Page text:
W3C home > Mailing lists > Public > www-style@w3.org > September 2009

Re: radial-gradient() proposal

From: Tab Atkins Jr. <jackalmage@gmail.com>
Date: Sun, 6 Sep 2009 21:12:35 -0500
Message-ID: <dd0fbad0909061912q255b0056n9dd09557e3460e3d@mail.gmail.com>
To: David Perrell <davidp@hpaa.com>
Cc: www-style list <www-style@w3.org>
On Sun, Sep 6, 2009 at 8:22 PM, David Perrell<davidp@hpaa.com> wrote:
> The ellipses don't measure anything, they are based on the criterion you've specified. Closest-side and farthest-side refer to *one* side except when two sides match that criterion. When they match, the direction of the gradient-line makes no difference because the ellipse is a circle.

Ah, I think you're somewhat confused here then.  The -side values,
when used with an ellipse, refer to *two* sides - the closest
horizontal *and* the closest vertical.  After all, you can't specify
an ellipse with only one axis - you need some way to determine the
second axis.

You may still be thinking that ellipses automatically match the box's
ratio.  That's no longer true (except by accident).

> | Similarly, for an ellipse the to-a-corner distance is, I think, rarely
> | going to be a better choice than the major or minor axis.  Again, you
> | can't reliably tell which is better automatically; this depends on
> | your layout needs.
>
> Consider your needs when you specify a 'cover' ellipse. Will <length> measurements be useful near the outside edge when you don't know the actual dimensions of the box? If so, wouldn't the longest visible distance be a better length reference?

If you don't know the actual dimensions of the box, <length>s aren't
very helpful anyway.  I recommend sticking with percentages in that
case.

> | For circles, of course, these questions are all moot.  They align to a
> | single side, and have only a single radius no matter what direction
> | you're looking in.
>
> Yes, of course. And if you're looking for analogues, consider that the analogue for a radial-gradient confined to horizontal and vertical axes is a linear-gradient confined to horizontal and vertical directions. A linear gradient is just a bisected radial gradient with an infinite radius. If you are precluding angular axes, you have no direct analogue for <angle>.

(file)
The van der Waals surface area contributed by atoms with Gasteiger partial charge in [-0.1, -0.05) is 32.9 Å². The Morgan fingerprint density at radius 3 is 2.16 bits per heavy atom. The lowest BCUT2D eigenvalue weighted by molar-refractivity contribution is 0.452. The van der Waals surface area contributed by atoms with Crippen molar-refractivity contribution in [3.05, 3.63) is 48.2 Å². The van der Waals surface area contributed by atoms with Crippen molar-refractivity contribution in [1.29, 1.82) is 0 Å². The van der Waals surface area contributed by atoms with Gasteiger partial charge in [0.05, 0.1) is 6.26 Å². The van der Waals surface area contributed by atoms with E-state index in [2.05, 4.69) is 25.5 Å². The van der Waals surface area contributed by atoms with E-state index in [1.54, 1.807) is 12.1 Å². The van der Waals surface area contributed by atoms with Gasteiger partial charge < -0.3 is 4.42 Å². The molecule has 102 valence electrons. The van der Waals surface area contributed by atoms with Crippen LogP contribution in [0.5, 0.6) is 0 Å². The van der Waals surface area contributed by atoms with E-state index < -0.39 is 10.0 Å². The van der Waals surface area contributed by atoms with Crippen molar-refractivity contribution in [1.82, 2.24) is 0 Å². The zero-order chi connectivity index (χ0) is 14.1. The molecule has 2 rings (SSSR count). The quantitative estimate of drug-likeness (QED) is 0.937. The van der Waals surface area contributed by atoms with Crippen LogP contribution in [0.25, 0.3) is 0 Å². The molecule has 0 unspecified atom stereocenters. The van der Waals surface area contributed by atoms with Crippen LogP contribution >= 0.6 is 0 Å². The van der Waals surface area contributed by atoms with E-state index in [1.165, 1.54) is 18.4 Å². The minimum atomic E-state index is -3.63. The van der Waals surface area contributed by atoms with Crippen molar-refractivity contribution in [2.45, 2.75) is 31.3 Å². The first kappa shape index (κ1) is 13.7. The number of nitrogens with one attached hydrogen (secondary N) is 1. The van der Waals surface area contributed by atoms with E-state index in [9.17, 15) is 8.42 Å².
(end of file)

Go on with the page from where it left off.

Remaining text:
It's not meant to be an analogy in those terms, though; it's meant to
match with the definition of gradient-line that linear gradients use.
When talking about gradient-lines, radial and linear gradients use
them nearly identically; the only things different are the default
values and how the ending-point is inferred.

> | Specifying angles *is* necessary, even if only to distinguish between
> | 0deg and 90deg.  If I were to do this, I would use keywords like [
> | horizontal | vertical | major | minor ] to specify which axis of the
> | ellipse to measure along.  I'm not completely certain this is actually
> | simpler, though.
>
> Your to-a-side, to-a-corner sizing *does* specify an angle when an angle is needed.

I recommend playing with the link I provided.  Just feed it the
contents of the radial-gradient() rule.  I've fixed up all the bugs I
can find, so it should work as I want.  (If you can still get an error
using valid syntax, send me the link - I don't care as much about
invalid syntax, because I didn't have the time/will to write a *fully*
intelligent CSS parser.)

Also, I'd keep the width/height fairly small, 300px or so at most.  If
you get too big it causes a noticeable delay as it churns, and eats up
my bandwidth.  ^_^

~TJ
Received on Monday, 7 September 2009 02:13:34 GMT

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